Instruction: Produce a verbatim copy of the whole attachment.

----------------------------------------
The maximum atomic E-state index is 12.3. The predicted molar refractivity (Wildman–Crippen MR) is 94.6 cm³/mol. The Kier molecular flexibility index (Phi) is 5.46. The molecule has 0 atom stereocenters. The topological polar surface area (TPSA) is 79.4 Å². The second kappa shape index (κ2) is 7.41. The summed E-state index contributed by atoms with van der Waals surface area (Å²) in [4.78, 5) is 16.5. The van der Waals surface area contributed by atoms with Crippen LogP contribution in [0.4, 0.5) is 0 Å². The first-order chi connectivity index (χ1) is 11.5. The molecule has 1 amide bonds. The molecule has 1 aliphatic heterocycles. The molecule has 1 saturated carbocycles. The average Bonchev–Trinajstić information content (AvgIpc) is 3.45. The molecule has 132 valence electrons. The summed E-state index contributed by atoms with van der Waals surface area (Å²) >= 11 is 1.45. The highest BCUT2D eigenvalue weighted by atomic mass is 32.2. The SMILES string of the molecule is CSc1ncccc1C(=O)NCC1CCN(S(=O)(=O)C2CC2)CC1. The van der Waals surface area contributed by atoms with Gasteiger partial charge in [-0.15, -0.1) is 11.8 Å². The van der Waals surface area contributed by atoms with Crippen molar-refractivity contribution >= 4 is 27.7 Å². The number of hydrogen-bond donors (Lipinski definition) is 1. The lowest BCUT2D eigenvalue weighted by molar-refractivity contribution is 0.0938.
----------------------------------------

The maximum atomic E-state index is 12.3. The predicted molar refractivity (Wildman–Crippen MR) is 94.6 cm³/mol. The Kier molecular flexibility index (Phi) is 5.46. The molecule has 0 atom stereocenters. The topological polar surface area (TPSA) is 79.4 Å². The second kappa shape index (κ2) is 7.41. The summed E-state index contributed by atoms with van der Waals surface area (Å²) in [4.78, 5) is 16.5. The van der Waals surface area contributed by atoms with Crippen LogP contribution in [0.4, 0.5) is 0 Å². The first-order chi connectivity index (χ1) is 11.5. The molecule has 1 amide bonds. The molecule has 1 aliphatic heterocycles. The molecule has 1 saturated carbocycles. The average Bonchev–Trinajstić information content (AvgIpc) is 3.45. The molecule has 132 valence electrons. The summed E-state index contributed by atoms with van der Waals surface area (Å²) >= 11 is 1.45. The highest BCUT2D eigenvalue weighted by atomic mass is 32.2. The SMILES string of the molecule is CSc1ncccc1C(=O)NCC1CCN(S(=O)(=O)C2CC2)CC1. The van der Waals surface area contributed by atoms with Gasteiger partial charge in [-0.15, -0.1) is 11.8 Å². The van der Waals surface area contributed by atoms with Crippen molar-refractivity contribution >= 4 is 27.7 Å². The number of hydrogen-bond donors (Lipinski definition) is 1. The lowest BCUT2D eigenvalue weighted by molar-refractivity contribution is 0.0938.